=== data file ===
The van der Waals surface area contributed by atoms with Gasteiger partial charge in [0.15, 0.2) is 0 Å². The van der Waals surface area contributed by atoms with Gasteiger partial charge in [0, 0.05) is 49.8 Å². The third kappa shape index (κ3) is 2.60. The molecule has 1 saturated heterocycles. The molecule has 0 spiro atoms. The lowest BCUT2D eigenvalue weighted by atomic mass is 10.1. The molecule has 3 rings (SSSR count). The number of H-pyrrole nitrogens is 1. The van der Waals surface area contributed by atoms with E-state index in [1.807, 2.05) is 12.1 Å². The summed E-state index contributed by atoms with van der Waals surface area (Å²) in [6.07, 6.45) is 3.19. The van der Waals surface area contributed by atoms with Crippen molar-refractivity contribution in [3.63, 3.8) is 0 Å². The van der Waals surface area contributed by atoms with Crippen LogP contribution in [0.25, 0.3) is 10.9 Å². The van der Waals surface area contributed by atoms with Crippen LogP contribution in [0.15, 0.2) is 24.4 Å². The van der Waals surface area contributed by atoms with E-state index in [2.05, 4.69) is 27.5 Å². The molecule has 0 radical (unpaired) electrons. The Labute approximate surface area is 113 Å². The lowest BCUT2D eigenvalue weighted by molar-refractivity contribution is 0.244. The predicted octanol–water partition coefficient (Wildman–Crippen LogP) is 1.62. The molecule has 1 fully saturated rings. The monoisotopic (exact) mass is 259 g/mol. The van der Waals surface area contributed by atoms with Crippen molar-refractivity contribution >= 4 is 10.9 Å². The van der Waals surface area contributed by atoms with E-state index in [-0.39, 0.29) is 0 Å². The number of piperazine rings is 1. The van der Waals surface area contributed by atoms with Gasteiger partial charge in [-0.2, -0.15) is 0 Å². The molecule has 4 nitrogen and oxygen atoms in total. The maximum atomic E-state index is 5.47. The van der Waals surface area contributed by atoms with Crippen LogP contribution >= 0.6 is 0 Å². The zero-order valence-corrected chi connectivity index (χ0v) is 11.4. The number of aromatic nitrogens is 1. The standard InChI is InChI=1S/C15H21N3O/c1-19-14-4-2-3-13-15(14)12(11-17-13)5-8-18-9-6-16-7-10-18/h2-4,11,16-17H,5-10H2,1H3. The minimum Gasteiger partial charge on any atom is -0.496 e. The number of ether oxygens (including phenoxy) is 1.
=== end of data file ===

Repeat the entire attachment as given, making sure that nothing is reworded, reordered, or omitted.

The van der Waals surface area contributed by atoms with Gasteiger partial charge in [0.15, 0.2) is 0 Å². The van der Waals surface area contributed by atoms with Gasteiger partial charge in [0, 0.05) is 49.8 Å². The third kappa shape index (κ3) is 2.60. The molecule has 1 saturated heterocycles. The molecule has 0 spiro atoms. The lowest BCUT2D eigenvalue weighted by atomic mass is 10.1. The molecule has 3 rings (SSSR count). The number of H-pyrrole nitrogens is 1. The van der Waals surface area contributed by atoms with E-state index in [1.807, 2.05) is 12.1 Å². The summed E-state index contributed by atoms with van der Waals surface area (Å²) in [6.07, 6.45) is 3.19. The van der Waals surface area contributed by atoms with Crippen molar-refractivity contribution in [3.63, 3.8) is 0 Å². The van der Waals surface area contributed by atoms with Crippen LogP contribution in [0.25, 0.3) is 10.9 Å². The van der Waals surface area contributed by atoms with Crippen LogP contribution in [0.15, 0.2) is 24.4 Å². The van der Waals surface area contributed by atoms with E-state index in [2.05, 4.69) is 27.5 Å². The molecule has 0 radical (unpaired) electrons. The Labute approximate surface area is 113 Å². The lowest BCUT2D eigenvalue weighted by molar-refractivity contribution is 0.244. The predicted octanol–water partition coefficient (Wildman–Crippen LogP) is 1.62. The molecule has 1 fully saturated rings. The monoisotopic (exact) mass is 259 g/mol. The van der Waals surface area contributed by atoms with Crippen molar-refractivity contribution >= 4 is 10.9 Å². The van der Waals surface area contributed by atoms with E-state index in [-0.39, 0.29) is 0 Å². The number of piperazine rings is 1. The van der Waals surface area contributed by atoms with Gasteiger partial charge in [-0.2, -0.15) is 0 Å². The molecule has 4 nitrogen and oxygen atoms in total. The maximum atomic E-state index is 5.47. The van der Waals surface area contributed by atoms with Crippen LogP contribution >= 0.6 is 0 Å². The zero-order valence-corrected chi connectivity index (χ0v) is 11.4. The number of aromatic nitrogens is 1. The standard InChI is InChI=1S/C15H21N3O/c1-19-14-4-2-3-13-15(14)12(11-17-13)5-8-18-9-6-16-7-10-18/h2-4,11,16-17H,5-10H2,1H3. The minimum Gasteiger partial charge on any atom is -0.496 e. The number of ether oxygens (including phenoxy) is 1.